Government unveils NIS 800m. plan for Ethiopian immigrants

Some activists concerned funding may be delayed until aliya complete.

October 11, 2007 23:09
2 minute read.
Government unveils NIS 800m. plan for Ethiopian immigrants

ethiopians sigd 224.88. (photo credit: Ariel Jerozolimski )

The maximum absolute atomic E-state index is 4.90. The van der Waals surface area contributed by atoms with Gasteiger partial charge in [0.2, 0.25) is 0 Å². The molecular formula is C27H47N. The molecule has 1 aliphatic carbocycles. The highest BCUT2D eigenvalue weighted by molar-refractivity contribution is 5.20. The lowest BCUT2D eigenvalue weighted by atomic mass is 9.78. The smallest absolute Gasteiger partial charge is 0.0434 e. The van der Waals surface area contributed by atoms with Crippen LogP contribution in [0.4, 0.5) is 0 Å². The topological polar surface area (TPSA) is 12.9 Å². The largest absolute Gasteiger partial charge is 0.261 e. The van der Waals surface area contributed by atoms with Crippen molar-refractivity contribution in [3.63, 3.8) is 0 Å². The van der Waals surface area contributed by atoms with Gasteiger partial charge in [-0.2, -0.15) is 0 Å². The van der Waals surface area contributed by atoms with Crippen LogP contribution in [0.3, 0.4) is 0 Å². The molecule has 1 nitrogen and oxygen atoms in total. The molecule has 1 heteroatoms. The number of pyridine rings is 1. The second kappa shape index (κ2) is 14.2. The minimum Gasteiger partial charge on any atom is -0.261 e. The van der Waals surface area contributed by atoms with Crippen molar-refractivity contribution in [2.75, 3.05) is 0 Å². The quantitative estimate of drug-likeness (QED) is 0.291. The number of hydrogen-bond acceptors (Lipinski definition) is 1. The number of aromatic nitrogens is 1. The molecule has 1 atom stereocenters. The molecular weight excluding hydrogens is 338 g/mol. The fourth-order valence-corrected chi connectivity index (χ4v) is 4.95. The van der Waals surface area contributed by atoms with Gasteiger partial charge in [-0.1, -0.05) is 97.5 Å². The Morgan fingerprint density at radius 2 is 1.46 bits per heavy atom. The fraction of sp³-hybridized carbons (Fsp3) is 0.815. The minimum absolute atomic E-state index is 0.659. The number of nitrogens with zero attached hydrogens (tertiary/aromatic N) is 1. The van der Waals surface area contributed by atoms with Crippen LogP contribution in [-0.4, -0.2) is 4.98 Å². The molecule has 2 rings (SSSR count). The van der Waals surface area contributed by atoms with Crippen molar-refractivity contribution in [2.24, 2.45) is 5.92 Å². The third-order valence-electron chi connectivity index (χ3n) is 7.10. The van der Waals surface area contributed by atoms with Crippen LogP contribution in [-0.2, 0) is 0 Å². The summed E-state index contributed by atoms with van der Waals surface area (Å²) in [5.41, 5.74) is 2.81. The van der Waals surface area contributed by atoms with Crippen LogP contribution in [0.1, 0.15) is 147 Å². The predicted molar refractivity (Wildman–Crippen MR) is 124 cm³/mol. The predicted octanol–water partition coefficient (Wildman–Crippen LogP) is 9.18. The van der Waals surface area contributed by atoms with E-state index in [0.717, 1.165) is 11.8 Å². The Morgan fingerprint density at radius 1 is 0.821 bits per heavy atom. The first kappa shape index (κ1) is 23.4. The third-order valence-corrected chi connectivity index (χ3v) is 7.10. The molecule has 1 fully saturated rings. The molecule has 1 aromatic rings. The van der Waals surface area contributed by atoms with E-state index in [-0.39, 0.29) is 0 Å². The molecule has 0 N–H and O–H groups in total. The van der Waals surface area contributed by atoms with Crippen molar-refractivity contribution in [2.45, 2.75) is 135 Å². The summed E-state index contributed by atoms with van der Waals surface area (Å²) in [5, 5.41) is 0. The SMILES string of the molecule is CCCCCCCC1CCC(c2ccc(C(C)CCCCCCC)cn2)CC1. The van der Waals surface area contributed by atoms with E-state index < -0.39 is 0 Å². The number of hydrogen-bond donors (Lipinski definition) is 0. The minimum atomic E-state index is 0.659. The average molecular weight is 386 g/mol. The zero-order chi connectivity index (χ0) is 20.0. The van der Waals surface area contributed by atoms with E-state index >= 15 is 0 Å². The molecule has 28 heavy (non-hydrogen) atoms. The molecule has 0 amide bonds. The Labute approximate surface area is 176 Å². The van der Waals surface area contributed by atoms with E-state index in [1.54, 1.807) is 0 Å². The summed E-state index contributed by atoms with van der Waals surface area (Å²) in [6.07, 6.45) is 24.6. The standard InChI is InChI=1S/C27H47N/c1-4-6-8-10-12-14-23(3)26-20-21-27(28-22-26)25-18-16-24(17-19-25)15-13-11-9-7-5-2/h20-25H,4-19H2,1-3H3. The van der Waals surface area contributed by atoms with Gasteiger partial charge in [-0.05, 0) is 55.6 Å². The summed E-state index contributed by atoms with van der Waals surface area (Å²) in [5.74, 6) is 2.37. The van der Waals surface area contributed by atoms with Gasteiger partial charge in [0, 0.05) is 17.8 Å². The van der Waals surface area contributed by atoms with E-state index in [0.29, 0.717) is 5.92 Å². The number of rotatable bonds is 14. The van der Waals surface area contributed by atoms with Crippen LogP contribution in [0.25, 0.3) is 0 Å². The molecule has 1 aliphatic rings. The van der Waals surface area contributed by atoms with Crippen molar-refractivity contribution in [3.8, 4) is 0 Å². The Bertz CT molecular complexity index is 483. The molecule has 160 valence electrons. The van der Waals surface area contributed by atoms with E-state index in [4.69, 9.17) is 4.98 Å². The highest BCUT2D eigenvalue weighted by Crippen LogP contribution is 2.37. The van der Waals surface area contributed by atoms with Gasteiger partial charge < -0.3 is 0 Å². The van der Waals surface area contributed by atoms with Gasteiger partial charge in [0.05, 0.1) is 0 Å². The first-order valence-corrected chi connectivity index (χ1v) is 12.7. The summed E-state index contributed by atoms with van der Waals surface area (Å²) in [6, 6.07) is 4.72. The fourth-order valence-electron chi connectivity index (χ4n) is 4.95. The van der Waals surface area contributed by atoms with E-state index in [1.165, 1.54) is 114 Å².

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The government is preparing to launch a far-reaching, wide-scale initiative aimed at providing emergency education, employment and social welfare relief to Israel's Ethiopian immigrant community, The Jerusalem Post has learned. According to the Immigrant Absorption Ministry, the plan, which will cost the government an estimated NIS 800 million, will be the one of the most comprehensive programs ever to address the major issues facing the 110,000-strong population. "It is the biggest absorption program ever designed," an Immigrant Absorption Ministry spokeswoman said Thursday. She refused to divulge further information about the project until it is receives governmental approval. The plan was initially presented by former immigrant absorption minister Ze'ev Boim in March. It was expanded by a special interministerial committee that joined forces with Ethiopian leaders to tackle the community's growing poverty, education problems, unemployment and other absorption issues. The plan calls for larger Immigrant Absorption Ministry mortgage subsidies and more financial aid to help second-generation Ethiopian couples buy homes, a point many community leaders believe has led to the community's poverty and developing slums. "I believe that this is the first time the Israeli government has included Ethiopian leaders in making decisions for their community," said Israel Association of Ethiopian Jews director Danny Admasu, who participated in the interministerial committee. "They finally allowed us to talk freely about our problems and it felt good to know that they understood there is a real problem here." "It was the first time the prime minister admitted that Israel has not been doing its job properly and that in the last 59 years, the country still has not learned how to make life easier for new immigrants," he said. But Admasu expressed concern that the program might not come to fruition. Since reaching its conclusion in July, he said, the interministerial committee had decided to postpone implementation of the plan until after all aliya from Ethiopia is complete. "There is no connection between absorption and aliya," Admasu said. "Both things are very important, and if they want to open a new committee about the Falash Mura aliya issue, that is fine; we will help out, but these are two different things." Israeli government officials working in Addis Ababa have said in recent months that immigration of the remaining Falash Mura - Ethiopian Jews whose ancestors were forced to convert to Christianity - will be complete by next summer. However, that prediction has been criticized by several international Jewish organizations and individuals working with the community in Ethiopia. They maintain that Ethiopian aliya is far from complete. The Immigrant Absorption Ministry spokeswoman denied that implementation of the program was based on the completion of Falash Mura aliya. She said the plan was awaiting approval from various governmental bodies before being activated sometime in 2008. According to the Prime Minister's Office, the plan will most likely be presented to the Ministerial Committee on Aliya and Absorption in December, then go to the Knesset for approval and be activated at the beginning of 2008.

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